Our Sacramento contributor Brian Joseph took a look at the bills Assembly Speaker Toni Atkins has introduced so far and came away with a question: Where’s the beef?
“In recent years, speakers have carried major, controversial legislation to deregulate the cable television industry, decertify a so-called corrupt city and establish college scholarships for middle class students,” Joseph writes. “It’s still early of course, but we haven’t yet seen that kind of ambition yet from San Diego’s Toni Atkins.”
Atkins’ spokesman says it’s because the speaker is laser-focused on efficiency over flash, and is happy letting her colleagues take the credit for certain bills.
The Rare Times They Make it Easy on Us
Sometimes the statements we’re Fact Checking require lots of poring through reports and getting experts to walk us through complex materials so we can render a verdict.
This – in which we determine politician Scott Sherman is indeed a politician – is not one of those.
A Literal Head Count
The annual “point in time” count of the county’s homeless population Friday drew some prominent counters, like Scott Peters, state Assembly Speaker Toni Atkins, San Diego County Supervisor Greg Cox, City Council President Sherri Lightner and City Councilmen Todd Gloria, Scott Sherman and Chris Cate, according to KPBS.
The goal is to provide numbers revealing the scope of San Diego’s problem to the federal government, which doles out grants to combat homelessness. But as we revealed in 2013, the formula for who gets what is outdated and handicaps San Diego in favor of other cities with fewer homeless people.
What We Learned This Week
• Businesses’ beefs with the business climate in San Diego boil down to four main issues, including: workers’ comp insurance, the region’s high cost of living and taxes on manufacturers. Check back with us on Monday for the final installment of The Four Horsemen. (If you need a fix before then, here’s Lisa Halverstadt talking about The Four Horsemen on KPBS’s “Roundtable” Friday.)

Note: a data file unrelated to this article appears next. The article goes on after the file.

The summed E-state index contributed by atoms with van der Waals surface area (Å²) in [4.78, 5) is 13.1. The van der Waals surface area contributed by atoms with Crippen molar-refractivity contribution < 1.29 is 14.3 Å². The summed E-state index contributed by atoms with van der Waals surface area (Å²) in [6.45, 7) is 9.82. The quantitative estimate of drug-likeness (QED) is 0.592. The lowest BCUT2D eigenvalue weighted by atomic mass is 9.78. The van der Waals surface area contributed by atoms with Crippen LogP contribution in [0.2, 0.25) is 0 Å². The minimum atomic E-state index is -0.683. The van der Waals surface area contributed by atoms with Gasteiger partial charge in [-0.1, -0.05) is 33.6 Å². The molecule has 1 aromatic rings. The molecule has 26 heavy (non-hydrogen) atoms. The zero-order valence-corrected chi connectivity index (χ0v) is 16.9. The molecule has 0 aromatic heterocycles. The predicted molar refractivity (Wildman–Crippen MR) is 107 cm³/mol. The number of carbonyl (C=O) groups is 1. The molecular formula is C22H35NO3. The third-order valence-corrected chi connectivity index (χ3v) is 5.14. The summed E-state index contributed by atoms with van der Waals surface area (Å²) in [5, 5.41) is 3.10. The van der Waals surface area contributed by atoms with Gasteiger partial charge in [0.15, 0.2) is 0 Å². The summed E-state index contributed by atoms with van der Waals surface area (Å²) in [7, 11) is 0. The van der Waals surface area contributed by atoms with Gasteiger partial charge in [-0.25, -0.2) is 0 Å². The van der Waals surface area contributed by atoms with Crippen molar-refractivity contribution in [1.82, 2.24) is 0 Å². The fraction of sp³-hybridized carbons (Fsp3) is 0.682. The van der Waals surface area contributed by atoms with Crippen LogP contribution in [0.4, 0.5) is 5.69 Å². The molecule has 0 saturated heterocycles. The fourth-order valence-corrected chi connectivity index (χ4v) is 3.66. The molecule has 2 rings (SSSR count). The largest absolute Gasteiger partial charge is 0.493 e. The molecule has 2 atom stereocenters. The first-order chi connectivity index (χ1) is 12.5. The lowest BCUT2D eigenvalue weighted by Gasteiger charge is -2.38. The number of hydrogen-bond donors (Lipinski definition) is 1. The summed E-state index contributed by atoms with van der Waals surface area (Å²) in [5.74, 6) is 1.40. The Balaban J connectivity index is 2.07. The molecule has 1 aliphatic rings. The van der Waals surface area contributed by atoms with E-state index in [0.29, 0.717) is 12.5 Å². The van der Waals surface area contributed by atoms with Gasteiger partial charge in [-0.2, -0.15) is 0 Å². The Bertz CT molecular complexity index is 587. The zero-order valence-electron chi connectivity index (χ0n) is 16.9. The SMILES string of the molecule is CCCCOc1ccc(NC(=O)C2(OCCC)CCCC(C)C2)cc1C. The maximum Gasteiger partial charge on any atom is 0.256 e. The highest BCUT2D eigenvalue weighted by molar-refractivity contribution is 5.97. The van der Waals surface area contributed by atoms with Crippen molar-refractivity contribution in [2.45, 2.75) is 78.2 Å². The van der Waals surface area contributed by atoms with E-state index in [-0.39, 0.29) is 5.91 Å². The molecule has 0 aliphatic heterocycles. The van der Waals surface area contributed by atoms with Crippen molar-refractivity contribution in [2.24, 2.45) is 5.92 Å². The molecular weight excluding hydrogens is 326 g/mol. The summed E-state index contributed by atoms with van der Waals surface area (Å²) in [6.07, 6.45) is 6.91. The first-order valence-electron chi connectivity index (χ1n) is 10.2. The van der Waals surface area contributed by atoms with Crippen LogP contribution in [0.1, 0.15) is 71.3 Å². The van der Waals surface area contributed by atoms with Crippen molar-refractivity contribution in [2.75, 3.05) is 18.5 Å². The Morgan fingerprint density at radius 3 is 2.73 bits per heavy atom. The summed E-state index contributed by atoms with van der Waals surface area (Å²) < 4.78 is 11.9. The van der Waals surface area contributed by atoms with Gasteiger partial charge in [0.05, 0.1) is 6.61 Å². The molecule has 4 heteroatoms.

• The fierce objections to One Paseo mostly boil down to one thing: traffic. Caty Green made this handy, comprehensive guide to the major points of contention over the development.
• Soitec will lay off 100 local workers.
• District 8 feels snubbed by Mayor Kevin Faulconer.
• But Faulconer was right when he said emergency response in certain neighborhoods has gotten better.
Quick News Hits
• Drug smugglers have a new weapon: magnets. They’re attaching drugs to the cars of unsuspecting travelers who cross the border, reports the Associated Press.
• San Diego Unified is taking steps to respond to a security audit that found potential vulnerabilities at each school in the district. One of the steps includes adding a police officer to La Jolla High. (U-T)
• Quartz says it’s totally fine to throw away most batteries. San Diego’s Environmental Services says no, it’s not.
• La Jolla merchants suing the city in the hopes it will force the government to deal with a nasty odor coming from sea lion and bird guano do not have an ally in City Attorney Jan Goldsmith. It’s the price of having wildlife protections, he said. It’s not the city’s job to clean it up, he argued to a judge. (U-T)
• Clarification: Yesterday we linked to a KPBS profile of Sherman. In it, Sherman explains how he found career success without the aid of minimum wage laws. In our description and in the story, readers might have gotten the impression Sherman was able to secure a raise at a job working for his father. He was talking about a raise he got on his own at a job as a landscaper before he took a job with his father’s insurance firm, which he ended up running himself.
Quote of the Week
A tie for dad tweets between City Councilman Mark Kersey and Scott Lewis:
“Nice to leave City Hall in time to pick up my son from school. Next we make a powdered wig for Colonial Days performance #bringbackthewigs” – Kersey, taking a bold pro-wig stance.
“My 4-year-old apparently got a prize in preschool today for being the best ‘rester.’ THAT’S MY BOY” – Lewis, taking a bold pro-nap stance.